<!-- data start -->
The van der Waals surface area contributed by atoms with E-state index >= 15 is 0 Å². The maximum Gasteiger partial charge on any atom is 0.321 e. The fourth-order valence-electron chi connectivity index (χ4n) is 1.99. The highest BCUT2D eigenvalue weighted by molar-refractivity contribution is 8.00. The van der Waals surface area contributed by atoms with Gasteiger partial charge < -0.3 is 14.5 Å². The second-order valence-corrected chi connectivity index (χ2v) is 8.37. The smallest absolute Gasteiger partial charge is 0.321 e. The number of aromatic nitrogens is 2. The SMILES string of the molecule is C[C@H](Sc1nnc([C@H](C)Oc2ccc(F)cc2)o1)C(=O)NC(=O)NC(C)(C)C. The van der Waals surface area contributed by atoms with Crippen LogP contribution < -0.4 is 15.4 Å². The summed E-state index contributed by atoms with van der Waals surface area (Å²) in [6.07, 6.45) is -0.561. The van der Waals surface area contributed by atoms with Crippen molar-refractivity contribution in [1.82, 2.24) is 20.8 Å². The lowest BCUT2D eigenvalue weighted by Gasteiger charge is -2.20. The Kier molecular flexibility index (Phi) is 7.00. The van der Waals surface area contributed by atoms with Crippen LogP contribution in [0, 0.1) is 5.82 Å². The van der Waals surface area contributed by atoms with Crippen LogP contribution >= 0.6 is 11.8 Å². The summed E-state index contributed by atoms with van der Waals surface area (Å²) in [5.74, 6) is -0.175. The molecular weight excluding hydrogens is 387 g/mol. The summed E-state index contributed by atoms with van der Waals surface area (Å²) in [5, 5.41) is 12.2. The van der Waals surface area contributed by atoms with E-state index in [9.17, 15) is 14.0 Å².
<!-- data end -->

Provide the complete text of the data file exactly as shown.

The van der Waals surface area contributed by atoms with E-state index >= 15 is 0 Å². The maximum Gasteiger partial charge on any atom is 0.321 e. The fourth-order valence-electron chi connectivity index (χ4n) is 1.99. The highest BCUT2D eigenvalue weighted by molar-refractivity contribution is 8.00. The van der Waals surface area contributed by atoms with Gasteiger partial charge < -0.3 is 14.5 Å². The second-order valence-corrected chi connectivity index (χ2v) is 8.37. The smallest absolute Gasteiger partial charge is 0.321 e. The number of aromatic nitrogens is 2. The SMILES string of the molecule is C[C@H](Sc1nnc([C@H](C)Oc2ccc(F)cc2)o1)C(=O)NC(=O)NC(C)(C)C. The van der Waals surface area contributed by atoms with Crippen LogP contribution < -0.4 is 15.4 Å². The summed E-state index contributed by atoms with van der Waals surface area (Å²) in [6.07, 6.45) is -0.561. The van der Waals surface area contributed by atoms with Crippen molar-refractivity contribution in [1.82, 2.24) is 20.8 Å². The lowest BCUT2D eigenvalue weighted by Gasteiger charge is -2.20. The Kier molecular flexibility index (Phi) is 7.00. The van der Waals surface area contributed by atoms with Crippen LogP contribution in [0, 0.1) is 5.82 Å². The van der Waals surface area contributed by atoms with Crippen LogP contribution >= 0.6 is 11.8 Å². The summed E-state index contributed by atoms with van der Waals surface area (Å²) in [5.74, 6) is -0.175. The molecular weight excluding hydrogens is 387 g/mol. The summed E-state index contributed by atoms with van der Waals surface area (Å²) in [5, 5.41) is 12.2. The van der Waals surface area contributed by atoms with E-state index in [9.17, 15) is 14.0 Å².